The George Greenstein Institute, dedicated to a sustainable  future by coaching bodies, brains and minds!

 

Happy Holidays from SpaceSuit Yoga!

December 25, 2008

For all of the somanaunts, neuronauts, neuroleaders and seekers of yogic meditation, an auspicious holiday message shared by the unsung poet laureate of the yoga community: YogaDawg, author of My Third Eye Itches:

images

It happened in a Saturday morning yoga class. Exhausted from preparations for the holidays, the yogi was looking forward to a yoga session. During a particular pose, the yogi closed his eyes, felt a calm awareness and was surprised to find he was perfectly aligned. That had never happened before as he was a novice at yoga.

As he continued to hold the pose, the students around him smiled as they admired its perfect alignment. The teacher stopped teaching the class to study the pose and called other yogis into the studio to show it to them. As word spread, yogis from other studios gathered around to admire it also. All seemed to agree that they had never seen a pose done with such poise.

Those studying the pose became more flexible, felt happier; more alive. Wrinkles disappeared; digestion improved; aches and pains were relieved while glass jaws, rope burns, paper cuts, blackheads, spring fever, homesickness, halitosis, corns, bunions, warts, the heebie-jeebies, shyness, unexplained weeping, in-grown toenails and gunshot wounds were all mysteriously cured.

As word of the pose passed from yogi to yogi, it became the number one discussion on yoga blogs and websites. Photos of the pose were scanned, faxed, emailed, made into posters and appeared on billboards. It was featured on the six o’clock news. The pose made the cover of Yoga Journal and the magazine renamed itself, “The Pose”, shortly thereafter. Famous yoga stars started making yoga videos, writing yoga books and offering yoga workshops about the pose. The pose began to be referred to as “The Pose”.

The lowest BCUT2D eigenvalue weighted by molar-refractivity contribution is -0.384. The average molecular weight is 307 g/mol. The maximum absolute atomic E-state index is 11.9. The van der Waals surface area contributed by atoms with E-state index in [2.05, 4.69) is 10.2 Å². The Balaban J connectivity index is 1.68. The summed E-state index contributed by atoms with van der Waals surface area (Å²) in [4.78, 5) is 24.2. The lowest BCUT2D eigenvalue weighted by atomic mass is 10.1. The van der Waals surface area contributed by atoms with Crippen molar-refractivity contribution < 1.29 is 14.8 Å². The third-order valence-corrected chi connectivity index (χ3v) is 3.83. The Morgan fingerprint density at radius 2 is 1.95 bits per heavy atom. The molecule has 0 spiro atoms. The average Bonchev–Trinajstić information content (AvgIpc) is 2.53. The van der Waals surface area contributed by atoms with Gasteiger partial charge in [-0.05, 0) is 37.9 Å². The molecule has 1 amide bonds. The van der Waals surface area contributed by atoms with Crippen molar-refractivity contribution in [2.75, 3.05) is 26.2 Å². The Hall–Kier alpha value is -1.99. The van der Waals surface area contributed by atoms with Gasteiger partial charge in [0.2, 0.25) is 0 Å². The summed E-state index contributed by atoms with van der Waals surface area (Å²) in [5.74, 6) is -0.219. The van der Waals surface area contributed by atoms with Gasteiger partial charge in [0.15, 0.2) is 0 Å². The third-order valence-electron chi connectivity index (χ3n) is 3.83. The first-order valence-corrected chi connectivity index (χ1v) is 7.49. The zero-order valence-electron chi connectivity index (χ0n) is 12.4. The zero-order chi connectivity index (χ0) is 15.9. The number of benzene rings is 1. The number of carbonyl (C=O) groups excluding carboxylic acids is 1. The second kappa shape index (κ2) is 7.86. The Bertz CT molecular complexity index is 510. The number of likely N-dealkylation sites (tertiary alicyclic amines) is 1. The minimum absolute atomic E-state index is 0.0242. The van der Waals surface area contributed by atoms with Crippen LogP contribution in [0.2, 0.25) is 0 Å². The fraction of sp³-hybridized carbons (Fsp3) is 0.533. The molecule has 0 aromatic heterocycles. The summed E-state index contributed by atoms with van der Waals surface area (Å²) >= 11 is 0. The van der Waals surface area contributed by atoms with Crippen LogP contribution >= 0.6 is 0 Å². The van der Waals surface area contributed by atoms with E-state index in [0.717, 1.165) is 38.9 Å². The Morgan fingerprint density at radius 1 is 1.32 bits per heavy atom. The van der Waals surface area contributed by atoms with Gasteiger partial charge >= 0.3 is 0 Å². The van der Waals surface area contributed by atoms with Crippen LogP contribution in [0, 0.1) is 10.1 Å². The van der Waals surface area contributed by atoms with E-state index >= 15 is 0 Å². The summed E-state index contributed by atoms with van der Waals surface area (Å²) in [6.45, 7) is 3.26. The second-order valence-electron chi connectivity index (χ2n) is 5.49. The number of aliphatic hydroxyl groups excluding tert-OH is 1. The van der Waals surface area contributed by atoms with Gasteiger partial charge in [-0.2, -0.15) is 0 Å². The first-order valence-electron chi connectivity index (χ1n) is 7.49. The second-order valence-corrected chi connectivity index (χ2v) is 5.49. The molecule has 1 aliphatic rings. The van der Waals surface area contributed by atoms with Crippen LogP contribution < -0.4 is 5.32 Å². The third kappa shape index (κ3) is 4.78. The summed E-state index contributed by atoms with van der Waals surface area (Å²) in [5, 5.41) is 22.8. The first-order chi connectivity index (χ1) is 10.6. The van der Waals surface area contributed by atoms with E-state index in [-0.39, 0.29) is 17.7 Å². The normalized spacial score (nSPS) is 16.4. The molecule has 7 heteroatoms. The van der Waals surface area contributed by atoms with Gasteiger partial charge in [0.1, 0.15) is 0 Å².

Novelists incorporated The Pose into their books. A famous author penned a pivotal work titled “The Perfect Pose” which went on to become the best selling novel of all time. The novel was made into a movie; the movie was adapted to a one act play; the play was made into a musical which gave way to a major opera called “La Pose”. This made the Italians very happy. Consequently, ancient yoga texts were rewritten to include The Pose. Yoga scholars discussed it in new commentaries on said ancient texts and new scholarly works were written about it.

The Pose enabled people to sleep peacefully through the night (without snoring), charm cobras, leap buildings in a single bound, acquire untold wealth and speak fluent Sanskrit and Swahili. They also gained the ability to compose complex jazz melodies while walking in the park.

The Pose went on to win the Nobel Peace Prize for physics, a Heisman Trophy, an Oscar for best supporting actress and was awarded the Congressional Medal of Honor by the President of the United States. A small pacific island nation changed its name to the Island of Pose, (Subsequently becoming the most prosperous nation on the face of the earth by offering workshops and conferences to teach The Pose to yogis around the world).

Endangered species began to reproduce rapidly, rescuing them from extinction. The lamb lay next to the lion and leprechauns were seen riding on unicorns. The sun always shined; the plants were always watered; the dog was always walked; the hole is the ozone was closed.
All creatures on the earth sang along to the Music of the Spheres; Gabriel blew his horn and the Sirens chanted hallelujah! Energy became unlimited and non-polluting; the Four Horsemen of the Apocalypse got off their horses to practice The Pose…and…

As the yogi opened his eyes and came out of the pose, he remarked to himself, “I sure wish I was better at this yoga stuff…”

http://www.yogadawg.com/

May the Breath Be With You!

Dr. G.

The George Greenstein Institute, coaching bodies, brains and minds!

Visual meditation is great for brain/mind training!

December 14, 2008

Welcome back to the discussion on visual meditation and mandalas!